Who is your favorite fictional lawyer?

My favorite fictional lawyer is Atticus Finch because of his moral courage, integrity, and his steadfast belief that all men should be treated equally under the law.  

What civic cause is the most important to you?

For me, the most important civic cause is providing access to a quality education for all children here in Indianapolis, in Indiana and across the country.  I believe in empowering all sectors of society to contribute to this cause.  

If you couldn’t be a lawyer, what would you do for a living?

If I couldn’t be lawyer, I would probably be a combination of a Christian counselor, a youth basketball coach, and an adjunct law professor and legal writer/contributor to various media outlets.  

What are some tips for achieving a work/life balance?

Try to leave work at a designated time every day so that you set aside a certain amount of time each day to spend with family; spend the weekend doing things you enjoy; stay physically active.

Why do you think people often have negative stereotypes about lawyers?

I believe some of it has to do with the way lawyers are portrayed and glorified in the popular media.  In addition, having a law degree does confer a certain amount of status, power and influence, and we as lawyers have to be constantly aware of exercising our influence wisely and ethically.  

If you could meet and spend the day with one lawyer from history, who would it be and why?

I would love to spend one day with Abraham Lincoln, and ask him how his legal career helped him become the courageous and wise leader he was, and how it helped him navigate the Civil War and make so many tough decisions in such a turbulent time in our country’s history.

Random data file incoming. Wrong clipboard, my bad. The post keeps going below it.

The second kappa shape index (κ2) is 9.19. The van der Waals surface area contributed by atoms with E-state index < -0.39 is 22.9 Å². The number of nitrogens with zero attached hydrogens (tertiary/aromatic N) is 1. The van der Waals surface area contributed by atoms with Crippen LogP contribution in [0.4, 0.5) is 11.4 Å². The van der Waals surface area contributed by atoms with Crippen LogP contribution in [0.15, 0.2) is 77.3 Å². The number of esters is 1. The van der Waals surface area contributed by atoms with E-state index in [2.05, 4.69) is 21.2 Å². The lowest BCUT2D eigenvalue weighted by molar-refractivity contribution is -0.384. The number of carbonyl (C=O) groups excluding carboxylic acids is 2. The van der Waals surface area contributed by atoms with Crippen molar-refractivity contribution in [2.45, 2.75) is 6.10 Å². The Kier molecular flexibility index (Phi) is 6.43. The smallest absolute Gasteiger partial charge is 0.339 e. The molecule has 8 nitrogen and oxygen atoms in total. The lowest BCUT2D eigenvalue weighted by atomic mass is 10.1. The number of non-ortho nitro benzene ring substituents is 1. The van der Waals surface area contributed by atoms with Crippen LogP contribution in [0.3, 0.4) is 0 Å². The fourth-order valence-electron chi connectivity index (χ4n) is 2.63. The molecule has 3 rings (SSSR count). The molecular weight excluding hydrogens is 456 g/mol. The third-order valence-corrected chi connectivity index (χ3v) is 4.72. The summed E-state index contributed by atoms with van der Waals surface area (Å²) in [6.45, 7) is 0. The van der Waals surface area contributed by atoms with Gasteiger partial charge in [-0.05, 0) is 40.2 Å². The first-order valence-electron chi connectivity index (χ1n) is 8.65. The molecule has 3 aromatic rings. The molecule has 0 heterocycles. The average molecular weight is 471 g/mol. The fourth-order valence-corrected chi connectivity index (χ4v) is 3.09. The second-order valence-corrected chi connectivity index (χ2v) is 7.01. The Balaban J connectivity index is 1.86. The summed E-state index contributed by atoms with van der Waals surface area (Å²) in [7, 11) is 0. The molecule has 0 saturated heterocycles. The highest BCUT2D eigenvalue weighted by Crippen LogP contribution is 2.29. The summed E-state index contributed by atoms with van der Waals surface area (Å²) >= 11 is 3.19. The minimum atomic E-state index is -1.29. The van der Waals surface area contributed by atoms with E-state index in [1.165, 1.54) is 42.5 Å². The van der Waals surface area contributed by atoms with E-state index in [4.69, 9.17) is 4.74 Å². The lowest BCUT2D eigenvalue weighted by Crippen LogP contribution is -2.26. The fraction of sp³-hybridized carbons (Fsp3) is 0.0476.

Is there a moment in your career you wish you could do over?

As a summer intern in law school, I turned down an assignment from the executive director of the organization I was interning for because I didn’t have an interest in the topic. Bad mistake! I quickly learned my lesson.   

What class do you wish you could have skipped in law school?

Federal Income Tax, which was a graduation requirement at the time.

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  1. Whilst it may be true that Judges and Justices enjoy such freedom of time and effort, it certainly does not hold true for the average working person. To say that one must 1) take a day or a half day off work every 3 months, 2) gather a list of information including recent photographs, and 3) set up a time that is convenient for the local sheriff or other such office to complete the registry is more than a bit near-sighted. This may be procedural, and hence, in the near-sighted minds of the court, not 'punishment,' but it is in fact 'punishment.' The local sheriffs probably feel a little punished too by the overwork. Registries serve to punish the offender whilst simultaneously providing the public at large with a false sense of security. The false sense of security is dangerous to the public who may not exercise due diligence by thinking there are no offenders in their locale. In fact, the registry only informs them of those who have been convicted.